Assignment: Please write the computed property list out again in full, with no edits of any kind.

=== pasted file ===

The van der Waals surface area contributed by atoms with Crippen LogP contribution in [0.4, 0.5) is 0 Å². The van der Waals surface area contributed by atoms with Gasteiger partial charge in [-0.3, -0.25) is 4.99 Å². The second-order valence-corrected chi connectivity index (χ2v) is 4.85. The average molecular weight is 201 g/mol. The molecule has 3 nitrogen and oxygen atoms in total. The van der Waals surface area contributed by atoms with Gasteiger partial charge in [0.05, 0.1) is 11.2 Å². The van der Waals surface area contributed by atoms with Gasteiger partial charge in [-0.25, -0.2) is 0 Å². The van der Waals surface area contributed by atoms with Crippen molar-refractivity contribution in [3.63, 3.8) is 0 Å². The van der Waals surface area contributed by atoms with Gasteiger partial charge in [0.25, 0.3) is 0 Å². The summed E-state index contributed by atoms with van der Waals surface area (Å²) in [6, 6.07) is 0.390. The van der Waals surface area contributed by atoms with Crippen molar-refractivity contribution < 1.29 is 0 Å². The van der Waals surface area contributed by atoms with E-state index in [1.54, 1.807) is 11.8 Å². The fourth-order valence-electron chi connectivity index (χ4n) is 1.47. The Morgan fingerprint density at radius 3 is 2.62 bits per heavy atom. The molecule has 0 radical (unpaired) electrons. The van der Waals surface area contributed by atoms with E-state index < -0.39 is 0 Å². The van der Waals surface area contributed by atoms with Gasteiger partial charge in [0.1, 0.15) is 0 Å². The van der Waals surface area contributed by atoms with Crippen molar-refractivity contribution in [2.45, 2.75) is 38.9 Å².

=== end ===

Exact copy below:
The van der Waals surface area contributed by atoms with Crippen LogP contribution in [0.4, 0.5) is 0 Å². The van der Waals surface area contributed by atoms with Gasteiger partial charge in [-0.3, -0.25) is 4.99 Å². The second-order valence-corrected chi connectivity index (χ2v) is 4.85. The average molecular weight is 201 g/mol. The molecule has 3 nitrogen and oxygen atoms in total. The van der Waals surface area contributed by atoms with Gasteiger partial charge in [0.05, 0.1) is 11.2 Å². The van der Waals surface area contributed by atoms with Gasteiger partial charge in [-0.25, -0.2) is 0 Å². The van der Waals surface area contributed by atoms with Crippen molar-refractivity contribution in [3.63, 3.8) is 0 Å². The van der Waals surface area contributed by atoms with Gasteiger partial charge in [0.25, 0.3) is 0 Å². The summed E-state index contributed by atoms with van der Waals surface area (Å²) in [6, 6.07) is 0.390. The van der Waals surface area contributed by atoms with Crippen molar-refractivity contribution < 1.29 is 0 Å². The van der Waals surface area contributed by atoms with E-state index in [1.54, 1.807) is 11.8 Å². The fourth-order valence-electron chi connectivity index (χ4n) is 1.47. The Morgan fingerprint density at radius 3 is 2.62 bits per heavy atom. The molecule has 0 radical (unpaired) electrons. The van der Waals surface area contributed by atoms with E-state index < -0.39 is 0 Å². The van der Waals surface area contributed by atoms with Gasteiger partial charge in [0.1, 0.15) is 0 Å². The van der Waals surface area contributed by atoms with Crippen molar-refractivity contribution in [2.45, 2.75) is 38.9 Å².